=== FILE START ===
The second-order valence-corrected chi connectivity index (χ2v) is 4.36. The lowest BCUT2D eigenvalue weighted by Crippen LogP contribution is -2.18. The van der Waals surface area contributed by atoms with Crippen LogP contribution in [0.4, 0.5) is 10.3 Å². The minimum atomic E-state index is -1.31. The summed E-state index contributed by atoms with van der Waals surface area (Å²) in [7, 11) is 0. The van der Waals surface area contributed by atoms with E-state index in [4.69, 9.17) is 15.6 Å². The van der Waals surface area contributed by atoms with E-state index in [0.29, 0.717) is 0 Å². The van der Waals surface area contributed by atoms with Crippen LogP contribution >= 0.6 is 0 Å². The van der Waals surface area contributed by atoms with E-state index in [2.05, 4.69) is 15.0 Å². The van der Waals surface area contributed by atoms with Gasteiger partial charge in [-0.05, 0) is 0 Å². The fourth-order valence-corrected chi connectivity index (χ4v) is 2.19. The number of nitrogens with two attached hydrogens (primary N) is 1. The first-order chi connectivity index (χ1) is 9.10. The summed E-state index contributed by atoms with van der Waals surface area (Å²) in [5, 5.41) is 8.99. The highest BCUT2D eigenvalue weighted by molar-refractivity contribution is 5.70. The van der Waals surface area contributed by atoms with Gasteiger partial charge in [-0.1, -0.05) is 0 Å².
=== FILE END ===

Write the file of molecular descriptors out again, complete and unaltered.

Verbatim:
The second-order valence-corrected chi connectivity index (χ2v) is 4.36. The lowest BCUT2D eigenvalue weighted by Crippen LogP contribution is -2.18. The van der Waals surface area contributed by atoms with Crippen LogP contribution in [0.4, 0.5) is 10.3 Å². The minimum atomic E-state index is -1.31. The summed E-state index contributed by atoms with van der Waals surface area (Å²) in [7, 11) is 0. The van der Waals surface area contributed by atoms with E-state index in [4.69, 9.17) is 15.6 Å². The van der Waals surface area contributed by atoms with E-state index in [0.29, 0.717) is 0 Å². The van der Waals surface area contributed by atoms with Crippen LogP contribution >= 0.6 is 0 Å². The van der Waals surface area contributed by atoms with E-state index in [2.05, 4.69) is 15.0 Å². The van der Waals surface area contributed by atoms with Gasteiger partial charge in [-0.05, 0) is 0 Å². The fourth-order valence-corrected chi connectivity index (χ4v) is 2.19. The number of nitrogens with two attached hydrogens (primary N) is 1. The first-order chi connectivity index (χ1) is 9.10. The summed E-state index contributed by atoms with van der Waals surface area (Å²) in [5, 5.41) is 8.99. The highest BCUT2D eigenvalue weighted by molar-refractivity contribution is 5.70. The van der Waals surface area contributed by atoms with Gasteiger partial charge in [-0.1, -0.05) is 0 Å².